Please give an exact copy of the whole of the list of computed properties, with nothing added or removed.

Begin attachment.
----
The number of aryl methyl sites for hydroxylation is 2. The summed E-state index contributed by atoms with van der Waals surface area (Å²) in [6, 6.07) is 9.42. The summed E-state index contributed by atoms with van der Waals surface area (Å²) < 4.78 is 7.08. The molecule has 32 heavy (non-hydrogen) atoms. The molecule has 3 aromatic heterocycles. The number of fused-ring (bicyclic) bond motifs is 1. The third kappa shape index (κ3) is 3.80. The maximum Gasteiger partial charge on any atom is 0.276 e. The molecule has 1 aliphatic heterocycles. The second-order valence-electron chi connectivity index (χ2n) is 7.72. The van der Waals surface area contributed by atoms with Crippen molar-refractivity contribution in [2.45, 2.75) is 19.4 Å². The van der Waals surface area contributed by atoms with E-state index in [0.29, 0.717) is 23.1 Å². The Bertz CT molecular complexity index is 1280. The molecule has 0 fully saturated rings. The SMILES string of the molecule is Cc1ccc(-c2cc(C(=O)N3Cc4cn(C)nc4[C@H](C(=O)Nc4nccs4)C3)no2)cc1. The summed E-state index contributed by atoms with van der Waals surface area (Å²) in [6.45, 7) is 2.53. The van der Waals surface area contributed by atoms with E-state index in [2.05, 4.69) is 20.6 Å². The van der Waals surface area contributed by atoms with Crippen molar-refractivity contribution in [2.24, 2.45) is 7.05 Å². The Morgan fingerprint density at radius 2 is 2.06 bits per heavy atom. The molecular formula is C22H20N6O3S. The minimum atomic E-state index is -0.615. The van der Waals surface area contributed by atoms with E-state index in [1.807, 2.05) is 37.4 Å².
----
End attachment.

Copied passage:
The number of aryl methyl sites for hydroxylation is 2. The summed E-state index contributed by atoms with van der Waals surface area (Å²) in [6, 6.07) is 9.42. The summed E-state index contributed by atoms with van der Waals surface area (Å²) < 4.78 is 7.08. The molecule has 32 heavy (non-hydrogen) atoms. The molecule has 3 aromatic heterocycles. The number of fused-ring (bicyclic) bond motifs is 1. The third kappa shape index (κ3) is 3.80. The maximum Gasteiger partial charge on any atom is 0.276 e. The molecule has 1 aliphatic heterocycles. The second-order valence-electron chi connectivity index (χ2n) is 7.72. The van der Waals surface area contributed by atoms with Crippen molar-refractivity contribution in [2.45, 2.75) is 19.4 Å². The van der Waals surface area contributed by atoms with E-state index in [0.29, 0.717) is 23.1 Å². The Bertz CT molecular complexity index is 1280. The molecule has 0 fully saturated rings. The SMILES string of the molecule is Cc1ccc(-c2cc(C(=O)N3Cc4cn(C)nc4[C@H](C(=O)Nc4nccs4)C3)no2)cc1. The summed E-state index contributed by atoms with van der Waals surface area (Å²) in [6.45, 7) is 2.53. The van der Waals surface area contributed by atoms with E-state index in [2.05, 4.69) is 20.6 Å². The van der Waals surface area contributed by atoms with Crippen molar-refractivity contribution in [2.24, 2.45) is 7.05 Å². The Morgan fingerprint density at radius 2 is 2.06 bits per heavy atom. The molecular formula is C22H20N6O3S. The minimum atomic E-state index is -0.615. The van der Waals surface area contributed by atoms with E-state index in [1.807, 2.05) is 37.4 Å².